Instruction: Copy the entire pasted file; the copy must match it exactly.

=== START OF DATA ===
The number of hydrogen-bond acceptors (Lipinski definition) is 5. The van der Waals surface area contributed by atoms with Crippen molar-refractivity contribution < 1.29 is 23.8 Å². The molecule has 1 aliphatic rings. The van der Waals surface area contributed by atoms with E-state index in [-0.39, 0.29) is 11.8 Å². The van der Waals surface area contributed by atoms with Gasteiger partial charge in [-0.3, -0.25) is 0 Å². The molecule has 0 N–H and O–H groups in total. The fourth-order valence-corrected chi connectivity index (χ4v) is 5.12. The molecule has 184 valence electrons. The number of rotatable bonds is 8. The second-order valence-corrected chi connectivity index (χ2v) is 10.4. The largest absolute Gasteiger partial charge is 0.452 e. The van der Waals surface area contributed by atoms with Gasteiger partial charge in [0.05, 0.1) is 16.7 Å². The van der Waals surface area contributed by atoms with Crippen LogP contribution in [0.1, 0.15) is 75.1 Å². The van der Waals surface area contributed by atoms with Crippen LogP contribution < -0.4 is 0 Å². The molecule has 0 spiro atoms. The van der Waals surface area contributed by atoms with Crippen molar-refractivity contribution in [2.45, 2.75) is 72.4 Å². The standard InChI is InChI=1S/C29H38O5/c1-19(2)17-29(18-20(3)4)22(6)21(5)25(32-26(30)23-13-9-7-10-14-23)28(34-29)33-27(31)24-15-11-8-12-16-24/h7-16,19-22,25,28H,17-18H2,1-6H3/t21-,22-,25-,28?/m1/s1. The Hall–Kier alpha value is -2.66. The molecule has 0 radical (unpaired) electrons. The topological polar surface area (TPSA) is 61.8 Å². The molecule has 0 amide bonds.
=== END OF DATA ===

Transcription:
The number of hydrogen-bond acceptors (Lipinski definition) is 5. The van der Waals surface area contributed by atoms with Crippen molar-refractivity contribution < 1.29 is 23.8 Å². The molecule has 1 aliphatic rings. The van der Waals surface area contributed by atoms with E-state index in [-0.39, 0.29) is 11.8 Å². The van der Waals surface area contributed by atoms with Gasteiger partial charge in [-0.3, -0.25) is 0 Å². The molecule has 0 N–H and O–H groups in total. The fourth-order valence-corrected chi connectivity index (χ4v) is 5.12. The molecule has 184 valence electrons. The number of rotatable bonds is 8. The second-order valence-corrected chi connectivity index (χ2v) is 10.4. The largest absolute Gasteiger partial charge is 0.452 e. The van der Waals surface area contributed by atoms with Gasteiger partial charge in [0.05, 0.1) is 16.7 Å². The van der Waals surface area contributed by atoms with Crippen LogP contribution in [0.1, 0.15) is 75.1 Å². The van der Waals surface area contributed by atoms with Crippen LogP contribution < -0.4 is 0 Å². The molecule has 0 spiro atoms. The van der Waals surface area contributed by atoms with Crippen molar-refractivity contribution in [2.45, 2.75) is 72.4 Å². The standard InChI is InChI=1S/C29H38O5/c1-19(2)17-29(18-20(3)4)22(6)21(5)25(32-26(30)23-13-9-7-10-14-23)28(34-29)33-27(31)24-15-11-8-12-16-24/h7-16,19-22,25,28H,17-18H2,1-6H3/t21-,22-,25-,28?/m1/s1. The Hall–Kier alpha value is -2.66. The molecule has 0 radical (unpaired) electrons. The topological polar surface area (TPSA) is 61.8 Å². The molecule has 0 amide bonds.